Secretary of State Hillary Clinton Couric's Last Interview

NEW YORK (CBSNewYork) — She made history by becoming the first woman to anchor the evening news solo, and Thursday evening Katie Couric sat in the anchor’s chair for the last time.

As part of her May 19 departure, Couric interviewed Secretary of State Hillary Clinton and filed her final “Notebook” feature for

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Couric ended her last newscast saying “Thank you so much for coming along with me on this incredible journey.”

AUDIO: Click Here to listen to Couric’s Notebook May 18

Couric began her tenure with Evening News on Sept. 5, 2006 — following in the footsteps of broadcast news legends Walter Cronkite and Dan Rather.

Couric got off to a great start. Her first Evening News broadcast generated more than 13 million viewers — the highest ratings for the show since 1998. It was also the first evening newscast to be broadcast simultaneously online and on the radio.

In 2008, Couric won the Edward R. Murrow award for best newscast. However, the initial ratings success wouldn’t last and Evening News consistently found itself in third place. Some wondered if Couric could hold her own against her male counterparts.

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Sarah Palin, Katie Couric in Sept. 2008 (credit: CBS)

That perception changed when she conducted a series of exclusive interviews with then Vice Presidential Candidate Sarah Palin in September 2008. The initial 40-minute session aired September 24 and 25.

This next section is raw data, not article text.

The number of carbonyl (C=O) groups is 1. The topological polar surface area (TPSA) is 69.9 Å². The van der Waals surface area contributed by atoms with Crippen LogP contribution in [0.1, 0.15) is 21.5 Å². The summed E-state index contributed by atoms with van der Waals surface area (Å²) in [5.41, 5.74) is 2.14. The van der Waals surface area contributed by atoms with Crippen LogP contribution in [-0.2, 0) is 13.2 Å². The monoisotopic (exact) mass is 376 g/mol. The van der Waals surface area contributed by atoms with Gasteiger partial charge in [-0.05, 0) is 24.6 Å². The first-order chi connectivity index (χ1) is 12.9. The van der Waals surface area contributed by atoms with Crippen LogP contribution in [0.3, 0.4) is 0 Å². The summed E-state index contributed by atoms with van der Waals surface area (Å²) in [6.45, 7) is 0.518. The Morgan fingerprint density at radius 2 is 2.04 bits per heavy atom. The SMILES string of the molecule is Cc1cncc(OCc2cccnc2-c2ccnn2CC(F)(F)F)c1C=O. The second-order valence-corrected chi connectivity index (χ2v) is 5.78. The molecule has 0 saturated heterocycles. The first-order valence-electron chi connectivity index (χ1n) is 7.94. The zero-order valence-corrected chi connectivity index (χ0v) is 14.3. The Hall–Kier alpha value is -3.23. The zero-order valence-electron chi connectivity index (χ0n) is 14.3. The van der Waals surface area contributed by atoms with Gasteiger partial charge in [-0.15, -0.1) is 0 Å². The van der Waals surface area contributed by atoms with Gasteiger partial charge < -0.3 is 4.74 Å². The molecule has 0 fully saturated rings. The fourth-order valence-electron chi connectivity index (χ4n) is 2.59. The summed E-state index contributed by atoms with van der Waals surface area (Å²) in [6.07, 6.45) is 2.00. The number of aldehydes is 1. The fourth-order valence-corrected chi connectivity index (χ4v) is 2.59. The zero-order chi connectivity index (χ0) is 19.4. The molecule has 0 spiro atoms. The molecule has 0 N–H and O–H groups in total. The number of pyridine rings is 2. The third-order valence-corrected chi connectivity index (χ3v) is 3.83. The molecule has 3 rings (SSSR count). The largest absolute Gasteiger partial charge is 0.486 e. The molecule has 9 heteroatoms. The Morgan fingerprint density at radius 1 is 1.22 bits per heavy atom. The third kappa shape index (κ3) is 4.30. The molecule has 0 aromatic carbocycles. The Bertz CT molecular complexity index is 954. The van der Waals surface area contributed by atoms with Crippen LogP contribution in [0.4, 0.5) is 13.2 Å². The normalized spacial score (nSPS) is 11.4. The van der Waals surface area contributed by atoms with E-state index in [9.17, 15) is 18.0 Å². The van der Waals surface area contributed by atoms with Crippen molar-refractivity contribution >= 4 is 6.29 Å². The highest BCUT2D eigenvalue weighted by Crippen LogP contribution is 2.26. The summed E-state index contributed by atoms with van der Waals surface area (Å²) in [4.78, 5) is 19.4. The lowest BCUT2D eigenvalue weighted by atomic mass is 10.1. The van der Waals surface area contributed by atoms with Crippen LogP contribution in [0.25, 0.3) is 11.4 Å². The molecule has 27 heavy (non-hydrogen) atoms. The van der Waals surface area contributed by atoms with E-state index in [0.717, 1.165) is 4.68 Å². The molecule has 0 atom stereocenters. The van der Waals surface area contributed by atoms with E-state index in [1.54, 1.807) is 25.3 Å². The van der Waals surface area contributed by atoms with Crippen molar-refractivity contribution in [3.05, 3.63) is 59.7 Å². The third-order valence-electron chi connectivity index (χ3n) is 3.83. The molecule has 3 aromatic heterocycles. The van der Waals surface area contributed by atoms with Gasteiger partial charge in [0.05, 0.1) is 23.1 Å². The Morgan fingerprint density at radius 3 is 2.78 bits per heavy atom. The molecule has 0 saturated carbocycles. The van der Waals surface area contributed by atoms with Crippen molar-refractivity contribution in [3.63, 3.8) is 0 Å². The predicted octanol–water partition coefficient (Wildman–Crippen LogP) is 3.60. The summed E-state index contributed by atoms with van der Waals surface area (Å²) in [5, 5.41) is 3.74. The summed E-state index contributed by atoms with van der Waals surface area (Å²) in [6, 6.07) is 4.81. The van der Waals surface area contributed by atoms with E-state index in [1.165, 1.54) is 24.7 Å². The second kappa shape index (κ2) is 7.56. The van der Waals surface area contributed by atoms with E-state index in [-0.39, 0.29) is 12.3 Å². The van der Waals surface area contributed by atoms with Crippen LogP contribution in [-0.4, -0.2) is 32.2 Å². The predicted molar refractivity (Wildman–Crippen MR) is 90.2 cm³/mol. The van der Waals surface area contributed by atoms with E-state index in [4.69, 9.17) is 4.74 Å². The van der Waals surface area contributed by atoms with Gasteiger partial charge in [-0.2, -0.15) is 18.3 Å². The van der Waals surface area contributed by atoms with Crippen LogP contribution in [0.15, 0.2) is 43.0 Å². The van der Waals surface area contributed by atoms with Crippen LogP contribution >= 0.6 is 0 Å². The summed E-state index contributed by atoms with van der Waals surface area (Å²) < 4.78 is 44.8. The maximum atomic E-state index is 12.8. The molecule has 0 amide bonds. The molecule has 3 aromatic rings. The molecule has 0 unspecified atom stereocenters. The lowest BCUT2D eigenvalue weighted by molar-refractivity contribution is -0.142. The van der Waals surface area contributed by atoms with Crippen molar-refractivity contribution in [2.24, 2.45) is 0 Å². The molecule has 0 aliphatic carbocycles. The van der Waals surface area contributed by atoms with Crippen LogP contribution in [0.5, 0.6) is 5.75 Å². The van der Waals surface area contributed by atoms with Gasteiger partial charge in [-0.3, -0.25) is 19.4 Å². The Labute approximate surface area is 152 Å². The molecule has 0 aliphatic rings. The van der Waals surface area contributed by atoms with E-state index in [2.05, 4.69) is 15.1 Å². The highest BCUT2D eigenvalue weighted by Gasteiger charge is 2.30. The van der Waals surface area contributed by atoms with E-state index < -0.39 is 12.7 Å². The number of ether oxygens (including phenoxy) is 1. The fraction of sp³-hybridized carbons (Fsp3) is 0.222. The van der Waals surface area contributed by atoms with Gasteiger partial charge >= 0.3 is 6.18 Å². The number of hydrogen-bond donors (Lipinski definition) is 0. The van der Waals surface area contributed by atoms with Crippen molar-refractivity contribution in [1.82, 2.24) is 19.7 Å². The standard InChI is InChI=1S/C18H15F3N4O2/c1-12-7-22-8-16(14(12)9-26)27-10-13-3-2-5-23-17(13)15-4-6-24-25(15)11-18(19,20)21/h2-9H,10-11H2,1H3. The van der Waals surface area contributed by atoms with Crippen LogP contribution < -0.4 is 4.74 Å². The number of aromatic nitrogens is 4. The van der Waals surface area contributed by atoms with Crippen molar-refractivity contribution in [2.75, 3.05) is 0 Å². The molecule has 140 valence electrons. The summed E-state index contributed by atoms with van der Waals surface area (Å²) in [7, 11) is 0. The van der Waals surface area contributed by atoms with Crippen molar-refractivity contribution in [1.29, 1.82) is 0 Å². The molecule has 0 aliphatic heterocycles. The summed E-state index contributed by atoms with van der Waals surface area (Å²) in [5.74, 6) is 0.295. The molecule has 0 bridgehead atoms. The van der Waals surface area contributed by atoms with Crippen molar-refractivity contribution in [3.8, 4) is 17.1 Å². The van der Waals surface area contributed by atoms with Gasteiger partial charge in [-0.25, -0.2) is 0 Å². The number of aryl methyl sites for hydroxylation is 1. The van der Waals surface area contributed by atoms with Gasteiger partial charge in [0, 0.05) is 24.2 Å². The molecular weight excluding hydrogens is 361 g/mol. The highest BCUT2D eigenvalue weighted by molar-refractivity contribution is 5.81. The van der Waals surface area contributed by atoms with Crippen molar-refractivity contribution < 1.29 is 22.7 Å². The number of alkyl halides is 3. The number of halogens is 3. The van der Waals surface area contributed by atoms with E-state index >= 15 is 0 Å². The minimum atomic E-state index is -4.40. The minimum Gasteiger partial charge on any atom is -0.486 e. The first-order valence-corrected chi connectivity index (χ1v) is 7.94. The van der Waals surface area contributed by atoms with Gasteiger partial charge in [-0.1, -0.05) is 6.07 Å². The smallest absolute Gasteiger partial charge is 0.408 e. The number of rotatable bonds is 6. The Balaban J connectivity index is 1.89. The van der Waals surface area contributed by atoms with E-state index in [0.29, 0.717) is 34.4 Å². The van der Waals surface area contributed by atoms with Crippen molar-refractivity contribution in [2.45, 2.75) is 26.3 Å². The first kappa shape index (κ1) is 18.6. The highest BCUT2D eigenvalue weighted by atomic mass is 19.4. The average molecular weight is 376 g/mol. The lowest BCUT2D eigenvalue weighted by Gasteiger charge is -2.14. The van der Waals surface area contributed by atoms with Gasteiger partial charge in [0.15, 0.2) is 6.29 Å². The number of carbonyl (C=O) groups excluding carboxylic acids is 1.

Click Here to watch the Palin/Couric Interviews

Couric’s hard-hitting questions on the emergency economic bailout and foreign-policy appeared to be too much for Palin, whose answers became the talk of the campaign and fodder for many, including Tina Fey and Amy Poehler who lampooned the interview on Saturday Night Live.

The interviews were a ratings success for Evening News and also went viral online–generating more than 10 million views on YouTube. Following the interviews, Palin criticized Couric and the media for the way they portrayed her.

In 2009, Couric was given the Walter Cronkite Award for her “extraordinary, persistent and detailed multi-part interviews with Republican vice-presidential Candidate Sarah Palin.” In fact, judges called Couric’s interviews a “defining moment in the 2008 presidential campaign.”

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Scott Pelley will take over as anchor on June 6.